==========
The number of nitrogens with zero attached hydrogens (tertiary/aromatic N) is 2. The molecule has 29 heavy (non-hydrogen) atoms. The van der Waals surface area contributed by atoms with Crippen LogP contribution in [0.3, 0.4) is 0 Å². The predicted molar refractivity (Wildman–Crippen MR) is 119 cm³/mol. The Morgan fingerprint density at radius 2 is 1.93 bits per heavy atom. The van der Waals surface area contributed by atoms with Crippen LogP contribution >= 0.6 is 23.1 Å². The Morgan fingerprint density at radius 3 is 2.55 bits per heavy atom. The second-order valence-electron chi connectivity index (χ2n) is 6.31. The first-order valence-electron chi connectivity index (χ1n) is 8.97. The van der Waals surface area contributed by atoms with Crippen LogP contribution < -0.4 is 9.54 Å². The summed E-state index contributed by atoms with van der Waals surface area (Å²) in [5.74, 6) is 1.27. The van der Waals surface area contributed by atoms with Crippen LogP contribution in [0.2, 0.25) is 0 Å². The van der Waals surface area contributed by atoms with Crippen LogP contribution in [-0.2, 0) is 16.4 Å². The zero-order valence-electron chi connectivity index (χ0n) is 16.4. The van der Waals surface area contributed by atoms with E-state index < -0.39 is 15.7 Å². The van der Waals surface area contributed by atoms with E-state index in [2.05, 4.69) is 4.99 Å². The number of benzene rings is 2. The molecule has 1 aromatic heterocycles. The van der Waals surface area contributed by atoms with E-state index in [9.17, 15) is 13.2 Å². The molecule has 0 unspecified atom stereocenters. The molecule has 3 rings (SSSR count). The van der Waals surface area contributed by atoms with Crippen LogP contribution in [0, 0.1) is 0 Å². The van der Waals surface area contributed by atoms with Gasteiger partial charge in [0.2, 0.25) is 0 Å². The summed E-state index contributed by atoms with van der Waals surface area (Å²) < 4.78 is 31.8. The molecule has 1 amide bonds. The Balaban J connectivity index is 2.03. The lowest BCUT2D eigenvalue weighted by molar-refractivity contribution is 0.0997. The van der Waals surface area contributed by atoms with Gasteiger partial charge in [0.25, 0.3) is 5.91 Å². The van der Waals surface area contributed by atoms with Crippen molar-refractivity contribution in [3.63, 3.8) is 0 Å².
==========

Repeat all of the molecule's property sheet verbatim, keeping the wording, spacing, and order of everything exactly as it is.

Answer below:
The number of nitrogens with zero attached hydrogens (tertiary/aromatic N) is 2. The molecule has 29 heavy (non-hydrogen) atoms. The van der Waals surface area contributed by atoms with Crippen LogP contribution in [0.3, 0.4) is 0 Å². The predicted molar refractivity (Wildman–Crippen MR) is 119 cm³/mol. The Morgan fingerprint density at radius 2 is 1.93 bits per heavy atom. The van der Waals surface area contributed by atoms with Crippen LogP contribution >= 0.6 is 23.1 Å². The Morgan fingerprint density at radius 3 is 2.55 bits per heavy atom. The second-order valence-electron chi connectivity index (χ2n) is 6.31. The first-order valence-electron chi connectivity index (χ1n) is 8.97. The van der Waals surface area contributed by atoms with Crippen LogP contribution < -0.4 is 9.54 Å². The summed E-state index contributed by atoms with van der Waals surface area (Å²) in [5.74, 6) is 1.27. The van der Waals surface area contributed by atoms with Crippen LogP contribution in [0.2, 0.25) is 0 Å². The van der Waals surface area contributed by atoms with Crippen LogP contribution in [-0.2, 0) is 16.4 Å². The zero-order valence-electron chi connectivity index (χ0n) is 16.4. The van der Waals surface area contributed by atoms with E-state index < -0.39 is 15.7 Å². The van der Waals surface area contributed by atoms with E-state index in [2.05, 4.69) is 4.99 Å². The number of benzene rings is 2. The molecule has 1 aromatic heterocycles. The van der Waals surface area contributed by atoms with E-state index in [9.17, 15) is 13.2 Å². The molecule has 0 unspecified atom stereocenters. The molecule has 3 rings (SSSR count). The van der Waals surface area contributed by atoms with Crippen LogP contribution in [0, 0.1) is 0 Å². The van der Waals surface area contributed by atoms with Gasteiger partial charge in [0.2, 0.25) is 0 Å². The summed E-state index contributed by atoms with van der Waals surface area (Å²) < 4.78 is 31.8. The molecule has 1 amide bonds. The Balaban J connectivity index is 2.03. The lowest BCUT2D eigenvalue weighted by molar-refractivity contribution is 0.0997. The van der Waals surface area contributed by atoms with Gasteiger partial charge in [0.25, 0.3) is 5.91 Å². The van der Waals surface area contributed by atoms with Crippen molar-refractivity contribution in [3.63, 3.8) is 0 Å².